Notation

Immage v.s. text

Use of images and text in a music score

When writing contemporary music using an extended instrumental technique, the question often arises whether it is better to use imagery or text for explanation. Here is a simple example:
The opening measures of Hilmar Thórdarson, Kuuki no Sukima 3rd. movement.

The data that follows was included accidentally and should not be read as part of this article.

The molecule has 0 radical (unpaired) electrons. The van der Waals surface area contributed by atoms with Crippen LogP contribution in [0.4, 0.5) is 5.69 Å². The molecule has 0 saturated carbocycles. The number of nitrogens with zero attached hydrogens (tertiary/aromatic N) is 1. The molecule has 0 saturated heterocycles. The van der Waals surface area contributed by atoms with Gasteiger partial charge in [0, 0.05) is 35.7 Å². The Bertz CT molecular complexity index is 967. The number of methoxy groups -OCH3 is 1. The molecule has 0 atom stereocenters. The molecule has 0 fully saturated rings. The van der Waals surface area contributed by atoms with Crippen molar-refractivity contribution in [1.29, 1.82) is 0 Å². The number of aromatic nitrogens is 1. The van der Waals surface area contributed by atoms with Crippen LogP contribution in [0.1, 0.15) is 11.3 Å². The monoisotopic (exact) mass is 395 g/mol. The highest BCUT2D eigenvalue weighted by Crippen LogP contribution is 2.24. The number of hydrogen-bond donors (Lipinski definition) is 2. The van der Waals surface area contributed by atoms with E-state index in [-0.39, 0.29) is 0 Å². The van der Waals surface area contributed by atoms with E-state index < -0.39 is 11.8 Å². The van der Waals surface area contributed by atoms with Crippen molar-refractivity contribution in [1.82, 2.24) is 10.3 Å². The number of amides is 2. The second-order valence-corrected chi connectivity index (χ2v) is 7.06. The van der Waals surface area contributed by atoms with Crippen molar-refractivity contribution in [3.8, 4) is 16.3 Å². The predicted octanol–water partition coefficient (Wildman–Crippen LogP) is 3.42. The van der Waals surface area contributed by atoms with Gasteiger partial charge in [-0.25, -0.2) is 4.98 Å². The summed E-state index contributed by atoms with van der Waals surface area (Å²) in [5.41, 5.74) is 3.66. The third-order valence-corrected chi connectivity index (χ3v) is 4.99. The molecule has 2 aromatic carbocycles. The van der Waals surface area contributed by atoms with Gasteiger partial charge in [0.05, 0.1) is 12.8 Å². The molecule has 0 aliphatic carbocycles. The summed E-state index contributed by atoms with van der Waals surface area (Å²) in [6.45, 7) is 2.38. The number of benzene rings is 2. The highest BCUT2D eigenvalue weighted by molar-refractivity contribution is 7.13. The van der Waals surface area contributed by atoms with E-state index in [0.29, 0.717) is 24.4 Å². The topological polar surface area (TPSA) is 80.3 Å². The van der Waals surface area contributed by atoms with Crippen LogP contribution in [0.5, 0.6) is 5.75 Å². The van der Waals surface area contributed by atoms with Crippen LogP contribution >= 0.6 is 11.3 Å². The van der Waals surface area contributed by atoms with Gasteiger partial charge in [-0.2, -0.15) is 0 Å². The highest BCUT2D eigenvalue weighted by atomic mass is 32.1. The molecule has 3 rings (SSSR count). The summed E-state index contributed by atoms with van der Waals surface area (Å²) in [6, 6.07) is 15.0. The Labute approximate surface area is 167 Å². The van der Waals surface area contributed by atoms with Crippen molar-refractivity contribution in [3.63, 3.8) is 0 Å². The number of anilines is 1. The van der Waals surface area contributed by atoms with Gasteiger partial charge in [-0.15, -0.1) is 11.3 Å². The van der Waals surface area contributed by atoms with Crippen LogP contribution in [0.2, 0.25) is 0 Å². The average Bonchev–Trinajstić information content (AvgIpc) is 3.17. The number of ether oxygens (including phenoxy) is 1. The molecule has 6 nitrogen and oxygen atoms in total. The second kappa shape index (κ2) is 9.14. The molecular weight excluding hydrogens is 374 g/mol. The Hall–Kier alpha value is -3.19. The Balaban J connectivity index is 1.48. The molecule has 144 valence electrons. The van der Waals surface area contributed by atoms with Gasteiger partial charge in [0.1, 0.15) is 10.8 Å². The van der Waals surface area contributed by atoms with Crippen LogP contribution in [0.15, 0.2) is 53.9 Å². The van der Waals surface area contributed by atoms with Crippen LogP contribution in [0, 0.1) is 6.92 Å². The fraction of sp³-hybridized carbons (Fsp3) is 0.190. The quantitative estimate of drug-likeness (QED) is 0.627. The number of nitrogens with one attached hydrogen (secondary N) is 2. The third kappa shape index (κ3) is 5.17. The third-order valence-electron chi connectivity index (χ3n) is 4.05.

In the beginning, the string instruments play bartók pizzicato a knock on instrument body and a pizzicato. These actions are notated first with the common sign of bartók pizz. (circle with a line) then a special notation for the knock on wood with texted explanation and finally the standard pizz. articulation sign. This is a perfect example of a combination of the use of “classical” signs and newer notation (knock on instrument body) that needs to be explained with text. Although explained in the instruction page at the beginning of the score it still needs to be explained at the beginning of the passage. This has to do with the fact that there is still no standard notation for the knock-on instrument action. The performer needs to have it explained in text the first time the technique is introduced and depending on the frequency of use it might or might not need to be repeated. On the fourth beat of the first measure, the string instruments play double-stop harmonics from the highest possible notes of indicated string. This action is indicated with a texted explanation (Double stop harmonics…) and graphically notated notes consisting of arrow notes (indicating highest notes) and diamond-shaped notes (indicating harmonics). Since both of these signs, the arrow, and triangle-shaped notes have now become part of the standard notational library the texted explanation is not necessary. The composer has chosen to emphasize the technique as the continuation is somewhat special.

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